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Michael B. Williams v. H. Brar

April 11, 2012

MICHAEL B. WILLIAMS, PLAINTIFF,
v.
H. BRAR, ET AL.,
DEFENDANTS.



The opinion of the court was delivered by: Sheila K. Oberto United States Magistrate Judge

ORDER DENYING MOTION FOR APPOINTMENT OF COUNSEL (Docs. 1, 6, 7)

FIRST SCREENING ORDER (1) DISMISSING DEFENDANTS (2) DISMISSING WIDODO AND AHLIN, AND FREEMAN, CLAIM AGAINST DEFENDANTS BRAR AND WITH LEAVE TO AMEND, FOR FAILURE TO STATE A CLAIM (Doc. 1) THIRTY-DAY DEADLINE

I. Screening Requirement and Standard

Plaintiff Michael B. Williams, a civil detainee proceeding pro se and in forma pauperis, filed this civil rights action pursuant to 42 U.S.C. § 1983 on August 18, 2011. "Notwithstanding any filing fee, or any portion thereof, that may have been paid, the court shall dismiss the case at any time if the court determines that . . . the action or appeal . . . fails to state a claim upon which relief may be granted." 28 U.S.C. § 1915(e)(2)(B)(ii).

A complaint must contain "a short and plain statement of the claim showing that the pleader is entitled to relief. . . ." Fed. R. Civ. P. 8(a)(2). Detailed factual allegations are not required, but "[t]hreadbare recitals of the elements of a cause of action, supported by mere conclusory statements, do not suffice." Ashcroft v. Iqbal, 556 U.S. 662, __, 129 S.Ct. 1937, 1949 (2009) (citing Bell Atlantic Corp. v. Twombly, 550 U.S. 544, 555, 127 S.Ct. 1955, 1964-65 (2007)). While a plaintiff's allegations are taken as true, courts "are not required to indulge unwarranted inferences." Doe I v. Wal-Mart Stores, Inc., 572 F.3d 677, 681 (9th Cir. 2009) (internal quotation marks and citation omitted).

To survive screening, Plaintiff's claims must be facially plausible, which requires sufficient factual detail to allow the Court to reasonably infer that each named defendant is liable for the misconduct alleged. Iqbal, 556 U.S. at __, 129 S.Ct. at 1949 (quotation marks omitted); Moss v. U.S. Secret Service, 572 F.3d 962, 969 (9th Cir. 2009). The sheer possibility that a defendant acted unlawfully is not sufficient, and mere consistency with liability falls short of satisfying the plausibility standard. Iqbal, 556 U.S. at __, 129 S.Ct. at 1949 (quotation marks omitted); Moss, 572 F.3d at 969.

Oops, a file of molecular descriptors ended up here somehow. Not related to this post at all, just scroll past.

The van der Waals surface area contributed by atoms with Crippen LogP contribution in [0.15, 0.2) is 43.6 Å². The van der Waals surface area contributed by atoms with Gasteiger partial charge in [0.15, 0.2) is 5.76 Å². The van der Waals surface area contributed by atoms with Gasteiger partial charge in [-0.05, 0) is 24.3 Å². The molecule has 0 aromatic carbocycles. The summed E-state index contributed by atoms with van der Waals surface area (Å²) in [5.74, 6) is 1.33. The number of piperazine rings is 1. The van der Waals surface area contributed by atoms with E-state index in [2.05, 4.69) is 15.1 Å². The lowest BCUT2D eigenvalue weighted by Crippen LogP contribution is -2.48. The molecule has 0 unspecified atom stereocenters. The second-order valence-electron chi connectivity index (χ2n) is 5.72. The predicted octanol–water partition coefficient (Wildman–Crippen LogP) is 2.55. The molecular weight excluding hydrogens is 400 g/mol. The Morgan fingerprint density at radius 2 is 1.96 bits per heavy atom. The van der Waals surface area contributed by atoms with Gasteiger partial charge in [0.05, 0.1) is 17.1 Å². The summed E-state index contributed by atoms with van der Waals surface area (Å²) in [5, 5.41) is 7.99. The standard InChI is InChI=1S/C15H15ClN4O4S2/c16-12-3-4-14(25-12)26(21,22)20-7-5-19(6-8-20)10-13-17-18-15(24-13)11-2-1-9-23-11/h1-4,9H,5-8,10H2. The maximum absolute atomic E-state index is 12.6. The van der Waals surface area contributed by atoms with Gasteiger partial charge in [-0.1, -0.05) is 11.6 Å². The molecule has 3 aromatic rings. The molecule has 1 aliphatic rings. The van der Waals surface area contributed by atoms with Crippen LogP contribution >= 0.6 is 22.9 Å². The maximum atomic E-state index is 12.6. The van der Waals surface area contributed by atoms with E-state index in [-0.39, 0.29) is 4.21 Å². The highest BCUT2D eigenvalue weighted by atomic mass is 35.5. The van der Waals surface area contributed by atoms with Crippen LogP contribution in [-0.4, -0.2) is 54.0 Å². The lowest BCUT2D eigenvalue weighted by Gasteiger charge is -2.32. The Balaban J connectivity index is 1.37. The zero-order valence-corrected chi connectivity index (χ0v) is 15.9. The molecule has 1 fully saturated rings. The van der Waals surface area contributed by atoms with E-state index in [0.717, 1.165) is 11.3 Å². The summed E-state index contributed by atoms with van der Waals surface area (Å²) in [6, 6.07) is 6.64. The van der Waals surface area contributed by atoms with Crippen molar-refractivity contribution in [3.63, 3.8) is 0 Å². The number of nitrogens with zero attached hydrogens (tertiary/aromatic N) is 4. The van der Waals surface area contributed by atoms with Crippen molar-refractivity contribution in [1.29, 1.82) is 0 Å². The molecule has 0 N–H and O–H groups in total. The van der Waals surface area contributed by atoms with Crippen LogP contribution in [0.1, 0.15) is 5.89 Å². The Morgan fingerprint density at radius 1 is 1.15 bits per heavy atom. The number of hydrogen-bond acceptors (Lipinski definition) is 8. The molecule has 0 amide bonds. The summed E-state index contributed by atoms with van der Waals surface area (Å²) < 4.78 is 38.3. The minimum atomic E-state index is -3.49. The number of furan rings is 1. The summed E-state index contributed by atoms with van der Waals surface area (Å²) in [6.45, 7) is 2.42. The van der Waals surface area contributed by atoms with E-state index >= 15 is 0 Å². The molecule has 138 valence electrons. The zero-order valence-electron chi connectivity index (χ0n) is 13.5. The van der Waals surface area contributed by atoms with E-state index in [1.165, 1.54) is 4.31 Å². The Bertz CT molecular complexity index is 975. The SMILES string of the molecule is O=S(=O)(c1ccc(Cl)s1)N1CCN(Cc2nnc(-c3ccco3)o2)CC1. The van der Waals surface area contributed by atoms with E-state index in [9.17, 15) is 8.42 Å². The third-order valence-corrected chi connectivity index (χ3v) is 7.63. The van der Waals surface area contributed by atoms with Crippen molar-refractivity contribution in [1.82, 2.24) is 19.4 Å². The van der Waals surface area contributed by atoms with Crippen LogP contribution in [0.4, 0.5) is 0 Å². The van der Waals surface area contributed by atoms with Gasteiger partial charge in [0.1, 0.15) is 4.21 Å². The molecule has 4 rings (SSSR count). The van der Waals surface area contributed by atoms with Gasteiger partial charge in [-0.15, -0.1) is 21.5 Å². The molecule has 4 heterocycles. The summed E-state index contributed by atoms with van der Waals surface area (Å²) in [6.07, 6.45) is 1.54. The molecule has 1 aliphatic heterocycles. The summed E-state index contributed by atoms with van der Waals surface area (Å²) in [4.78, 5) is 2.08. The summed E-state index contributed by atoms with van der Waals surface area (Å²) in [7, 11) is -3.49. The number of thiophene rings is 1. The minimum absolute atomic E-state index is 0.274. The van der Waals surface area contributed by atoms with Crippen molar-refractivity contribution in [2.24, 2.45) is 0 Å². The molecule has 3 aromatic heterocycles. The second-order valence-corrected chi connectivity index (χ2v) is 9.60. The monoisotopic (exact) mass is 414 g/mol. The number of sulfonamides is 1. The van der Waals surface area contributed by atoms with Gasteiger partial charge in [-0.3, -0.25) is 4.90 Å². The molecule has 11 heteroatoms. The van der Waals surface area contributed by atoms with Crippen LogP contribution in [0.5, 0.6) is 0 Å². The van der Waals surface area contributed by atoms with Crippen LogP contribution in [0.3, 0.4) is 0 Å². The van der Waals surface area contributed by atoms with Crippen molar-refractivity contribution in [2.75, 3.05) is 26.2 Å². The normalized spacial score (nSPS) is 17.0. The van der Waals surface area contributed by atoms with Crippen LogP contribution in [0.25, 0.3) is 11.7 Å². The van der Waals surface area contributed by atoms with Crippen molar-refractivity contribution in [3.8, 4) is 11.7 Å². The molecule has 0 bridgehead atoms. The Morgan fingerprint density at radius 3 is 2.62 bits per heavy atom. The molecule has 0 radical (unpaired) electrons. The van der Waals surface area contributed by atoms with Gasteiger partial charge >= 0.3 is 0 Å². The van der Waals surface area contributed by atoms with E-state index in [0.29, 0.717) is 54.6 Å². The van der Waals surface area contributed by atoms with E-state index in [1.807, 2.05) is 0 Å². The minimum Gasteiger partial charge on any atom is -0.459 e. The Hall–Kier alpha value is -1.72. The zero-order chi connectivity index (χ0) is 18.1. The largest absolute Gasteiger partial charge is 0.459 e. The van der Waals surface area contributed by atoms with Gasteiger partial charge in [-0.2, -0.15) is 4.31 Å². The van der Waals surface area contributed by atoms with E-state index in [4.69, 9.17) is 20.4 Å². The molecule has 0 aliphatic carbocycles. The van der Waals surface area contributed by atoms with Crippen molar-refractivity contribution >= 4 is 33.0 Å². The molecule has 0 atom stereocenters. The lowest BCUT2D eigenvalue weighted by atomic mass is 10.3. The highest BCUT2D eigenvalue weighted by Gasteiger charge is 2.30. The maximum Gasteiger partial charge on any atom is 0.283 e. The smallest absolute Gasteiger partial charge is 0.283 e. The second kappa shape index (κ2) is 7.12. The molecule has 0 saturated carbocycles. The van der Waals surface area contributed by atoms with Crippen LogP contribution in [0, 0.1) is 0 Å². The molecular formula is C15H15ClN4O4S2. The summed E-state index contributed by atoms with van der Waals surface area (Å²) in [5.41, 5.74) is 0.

II. Plaintiff's Claims

A. Claims Against Defendants Brar and Freeman - Medical Care

1. Allegations

Plaintiff is currently detained at Coalinga State Hospital (CSH) and he brings this action against CSH Executive Director Pam Ahlin; Dr. H. Brar, a contract nephrologist; Imgrid Freeman, Dr. Brar's nurse and assistant; and Rudy Widodo, a psychiatric technician at CSH. Plaintiff alleges that Defendants violated his rights under the United States Constitution relating to his medical care and disciplinary proceedings instituted against him. Plaintiff seeks damages, declaratory relief, injunctive relief, and the appointment of counsel.

Plaintiff alleges that he had heart bypass surgery on January 26, 2008, and medical officials at CSH put him on ferrous sulfate, 325 mg., twice a day "without his informed consent." (Comp., ¶14.) Over the next thirty-two months, Plaintiff developed serious medical problems, including abdominal pain, nausea, constipation, and kidney damage, which Plaintiff blames on a higher than normal ferrous sulfate dosage. Plaintiff also suffered from chronic, spasmodic lower back pain, which his health care providers determined was arthritis and for which they provided different prescription medications.

On December 3, 2010, Defendants Brar and Freeman interviewed Plaintiff for the stated purpose of discontinuing those medications which were having the most adverse effect on Plaintiff's kidneys. Plaintiff alleges that neither Defendant Brar nor Defendant Freeman mentioned the high dose of iron he was taking, which Plaintiff believes was causing devastating damage to his kidneys and serious side effects such as pain in his kidneys and lower extremities, and a back-up of body waste. Plaintiff alleges that Defendants should not have continued him on the higher than recommended dose of ferrous sulfate without his informed consent, because they knew or should have known that it would cause him to develop cardiac disease and/or increase his risk of developing cirrhosis, heart failure, kidney failure, or death due to overdose.

On January 10, 2011, Defendant Freeman tried to schedule another nephrology follow-up appointment for Plaintiff, but he declined the appointment because by ...


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